A study in dualism: The strange case of Dr. Jekyll and Mr. Hyde
Many people know the tale of Dr. Jekyll and Mr. Hyde at its most basic level; The book is mostly told by a lawyer with the name of Mr. Utterson who UTTERS his suspicions about this Hyde and his relation to Jekyll. At the end of the book, Jekyll gives his accounts of the lies and . (): – The Essential Dr Jekyll and Mr. Hyde. New York: Plume/Penguin USA. Wiebe = Joshua Wiebe (). "These Films Sleep Well: Le Testament du Docteur. Movie Review: Dr. Jekyll and Mr. Hyde (). Stars: 1 out of 5. Pros: It wasn't a miniseries. Cons: Nothing works right in this film. The Bottom.
Stevenson's respectable physician Henry Jekyll appears to have had a similar desire, though his appeal was not to the deity but the pharmaceutical cabinet, with disastrous results. It was Stevenson's response to a request from the publisher Charles Longman for a ghost story for the Christmas number of Longman's Magazine, in which he gave readers a taste of his best authors.
The legend put about by RLS's stepson Lloyd Osbourne has it that he wrote a draft in three days, after being awakened from a dream, then threw it into the fire when his wife Fanny, Lloyd's mother, complained that he had "missed the allegory". After a brief period of reflection, Stevenson wrote it all out again, "in another three days of feverish industry". Lloyd was a charming teller of tales about his stepfather, but not a reliable one.
Letters make it plain that Stevenson spent at least six weeks on the revision. And even if an early version really was burned - "imagine my feelings as we saw those precious pages wrinkling and blackening and turning into flames", Lloyd wrote - there still exist two full drafts of the novella. Fanny, however, was right to stress the importance of the missing element.
It clearly is an allegory: But an allegory of what? Stevenson's mother Margaret, who lived for three years after the death of her son in Samoa inwas touched to learn that the story had been interpreted by a Church of Scotland minister as a parable on the wages of sin, and preached as a sermon from the pulpit.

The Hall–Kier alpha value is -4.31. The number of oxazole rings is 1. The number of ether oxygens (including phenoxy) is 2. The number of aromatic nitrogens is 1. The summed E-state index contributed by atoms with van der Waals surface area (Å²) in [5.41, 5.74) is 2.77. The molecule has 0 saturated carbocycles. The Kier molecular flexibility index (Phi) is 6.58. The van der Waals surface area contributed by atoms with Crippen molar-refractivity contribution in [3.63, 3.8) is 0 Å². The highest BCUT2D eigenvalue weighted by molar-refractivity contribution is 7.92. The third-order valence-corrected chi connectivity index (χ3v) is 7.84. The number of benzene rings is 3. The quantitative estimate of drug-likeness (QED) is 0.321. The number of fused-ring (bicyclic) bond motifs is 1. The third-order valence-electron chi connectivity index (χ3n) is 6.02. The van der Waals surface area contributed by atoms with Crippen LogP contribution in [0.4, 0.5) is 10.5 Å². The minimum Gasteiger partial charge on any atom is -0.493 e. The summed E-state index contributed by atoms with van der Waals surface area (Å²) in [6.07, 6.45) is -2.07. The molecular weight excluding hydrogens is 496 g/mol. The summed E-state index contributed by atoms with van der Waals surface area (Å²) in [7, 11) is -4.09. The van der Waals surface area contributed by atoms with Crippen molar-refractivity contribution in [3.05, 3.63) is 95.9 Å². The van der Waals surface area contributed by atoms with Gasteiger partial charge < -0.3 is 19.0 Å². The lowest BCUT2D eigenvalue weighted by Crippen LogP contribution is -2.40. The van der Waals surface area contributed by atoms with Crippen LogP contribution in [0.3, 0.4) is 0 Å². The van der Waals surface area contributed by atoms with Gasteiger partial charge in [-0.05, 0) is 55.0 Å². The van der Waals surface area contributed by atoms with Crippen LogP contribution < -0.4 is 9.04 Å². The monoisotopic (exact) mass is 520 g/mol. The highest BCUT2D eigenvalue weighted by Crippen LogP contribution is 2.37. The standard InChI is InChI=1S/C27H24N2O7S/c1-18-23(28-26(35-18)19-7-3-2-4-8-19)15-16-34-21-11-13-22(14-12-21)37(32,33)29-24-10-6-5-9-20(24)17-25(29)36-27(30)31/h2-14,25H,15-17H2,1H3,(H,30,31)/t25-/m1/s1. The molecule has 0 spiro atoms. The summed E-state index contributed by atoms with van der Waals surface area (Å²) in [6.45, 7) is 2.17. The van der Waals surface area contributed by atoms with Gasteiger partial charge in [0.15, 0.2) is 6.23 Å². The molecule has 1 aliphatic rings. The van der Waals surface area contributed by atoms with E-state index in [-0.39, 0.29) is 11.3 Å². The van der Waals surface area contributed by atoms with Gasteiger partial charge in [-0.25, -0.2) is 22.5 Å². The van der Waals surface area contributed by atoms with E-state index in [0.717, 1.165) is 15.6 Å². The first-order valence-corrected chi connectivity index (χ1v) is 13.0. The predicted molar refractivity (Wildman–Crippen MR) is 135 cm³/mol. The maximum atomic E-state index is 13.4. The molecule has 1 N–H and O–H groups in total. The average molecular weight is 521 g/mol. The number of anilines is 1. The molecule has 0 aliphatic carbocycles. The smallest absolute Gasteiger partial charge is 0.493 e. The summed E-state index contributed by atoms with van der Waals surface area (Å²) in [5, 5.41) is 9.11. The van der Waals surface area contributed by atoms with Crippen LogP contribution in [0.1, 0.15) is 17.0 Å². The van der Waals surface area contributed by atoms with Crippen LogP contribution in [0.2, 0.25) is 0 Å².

A study in dualism: The strange case of Dr. Jekyll and Mr. Hyde
Stevenson's first biographer, Graham Balfourtells us that it was also "made the subject of leading articles in religious newspapers". Stevenson might have smiled indulgently at his acceptance by the kirk many years after he had fallen out with his father over fundamental religious differences, but he would have disapproved of the simplistic reading of his story as a lesson on the perils of straying from the path of righteousness.
An equally common Victorian reading of the story was as a moral tale on the horrors of the sexual appetite unleashed.
This aspect was emphasised in early theatrical adaptations, of which there were several in the decade after publication they included Dr Freckle and Mr Snide at Dockstader's Minstrel Hall, New York, in The most popular was the one starring Richard Mansfield, which was up and running a year after the appearance of the book and continued, on one side of the Atlantic and then the other, into the next century.
In adapting the novella for the stage, Thomas R Sullivan was obliged to negotiate an inconvenient absence in the original text: Sullivan therefore presented Mansfield with Agnes Carew as the object of Jekyll's affection - a dramatic invention indeed, since it is her father, Sir Danvers Carew, who is the most prominent victim of Hyde's violence. In a rival production, which opened in London two days after Mansfield's but was closed down by Longman in a dispute over performance rights, love interest was provided by Sybil Howell, the daughter of a clergyman who is himself an adapter's fancy.
The script of a film version, directed by Rouben Mamoulian, had a barmaid called Ivy performing a striptease in front of Jekyll.